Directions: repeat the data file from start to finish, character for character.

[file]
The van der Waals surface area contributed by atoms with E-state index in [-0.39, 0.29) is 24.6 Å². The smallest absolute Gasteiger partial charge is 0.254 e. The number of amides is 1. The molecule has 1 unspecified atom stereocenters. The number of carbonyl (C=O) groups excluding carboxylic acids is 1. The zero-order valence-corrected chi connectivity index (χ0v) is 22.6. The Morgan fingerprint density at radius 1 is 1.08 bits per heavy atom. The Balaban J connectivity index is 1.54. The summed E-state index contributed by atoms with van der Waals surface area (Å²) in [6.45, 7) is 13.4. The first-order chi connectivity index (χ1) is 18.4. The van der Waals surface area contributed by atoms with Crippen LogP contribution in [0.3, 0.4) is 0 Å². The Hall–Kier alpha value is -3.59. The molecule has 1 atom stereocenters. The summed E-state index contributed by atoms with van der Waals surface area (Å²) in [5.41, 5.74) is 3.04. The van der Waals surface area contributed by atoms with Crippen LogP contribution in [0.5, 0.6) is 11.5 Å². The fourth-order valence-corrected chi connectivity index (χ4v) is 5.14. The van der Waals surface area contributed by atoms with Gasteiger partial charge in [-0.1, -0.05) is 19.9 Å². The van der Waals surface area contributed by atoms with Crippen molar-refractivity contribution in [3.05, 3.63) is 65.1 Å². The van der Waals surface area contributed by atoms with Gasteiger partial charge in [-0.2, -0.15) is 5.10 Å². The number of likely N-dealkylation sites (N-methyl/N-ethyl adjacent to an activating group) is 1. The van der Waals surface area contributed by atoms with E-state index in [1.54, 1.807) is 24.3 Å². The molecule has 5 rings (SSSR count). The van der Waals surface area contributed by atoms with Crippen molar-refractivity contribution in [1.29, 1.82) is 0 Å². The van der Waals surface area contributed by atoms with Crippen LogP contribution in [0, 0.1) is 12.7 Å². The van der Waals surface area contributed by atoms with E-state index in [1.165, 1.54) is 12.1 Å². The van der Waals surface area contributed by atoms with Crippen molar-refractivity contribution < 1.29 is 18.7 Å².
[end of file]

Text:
The van der Waals surface area contributed by atoms with E-state index in [-0.39, 0.29) is 24.6 Å². The smallest absolute Gasteiger partial charge is 0.254 e. The number of amides is 1. The molecule has 1 unspecified atom stereocenters. The number of carbonyl (C=O) groups excluding carboxylic acids is 1. The zero-order valence-corrected chi connectivity index (χ0v) is 22.6. The Morgan fingerprint density at radius 1 is 1.08 bits per heavy atom. The Balaban J connectivity index is 1.54. The summed E-state index contributed by atoms with van der Waals surface area (Å²) in [6.45, 7) is 13.4. The first-order chi connectivity index (χ1) is 18.4. The van der Waals surface area contributed by atoms with Crippen LogP contribution in [0.3, 0.4) is 0 Å². The Hall–Kier alpha value is -3.59. The molecule has 1 atom stereocenters. The summed E-state index contributed by atoms with van der Waals surface area (Å²) in [5.41, 5.74) is 3.04. The van der Waals surface area contributed by atoms with Crippen LogP contribution in [0.5, 0.6) is 11.5 Å². The fourth-order valence-corrected chi connectivity index (χ4v) is 5.14. The van der Waals surface area contributed by atoms with Gasteiger partial charge in [-0.1, -0.05) is 19.9 Å². The van der Waals surface area contributed by atoms with Crippen molar-refractivity contribution in [3.05, 3.63) is 65.1 Å². The van der Waals surface area contributed by atoms with Gasteiger partial charge in [-0.2, -0.15) is 5.10 Å². The number of likely N-dealkylation sites (N-methyl/N-ethyl adjacent to an activating group) is 1. The van der Waals surface area contributed by atoms with E-state index in [1.54, 1.807) is 24.3 Å². The molecule has 5 rings (SSSR count). The van der Waals surface area contributed by atoms with Crippen molar-refractivity contribution in [1.29, 1.82) is 0 Å². The van der Waals surface area contributed by atoms with Crippen LogP contribution in [0, 0.1) is 12.7 Å². The van der Waals surface area contributed by atoms with E-state index in [1.165, 1.54) is 12.1 Å². The van der Waals surface area contributed by atoms with Crippen molar-refractivity contribution < 1.29 is 18.7 Å².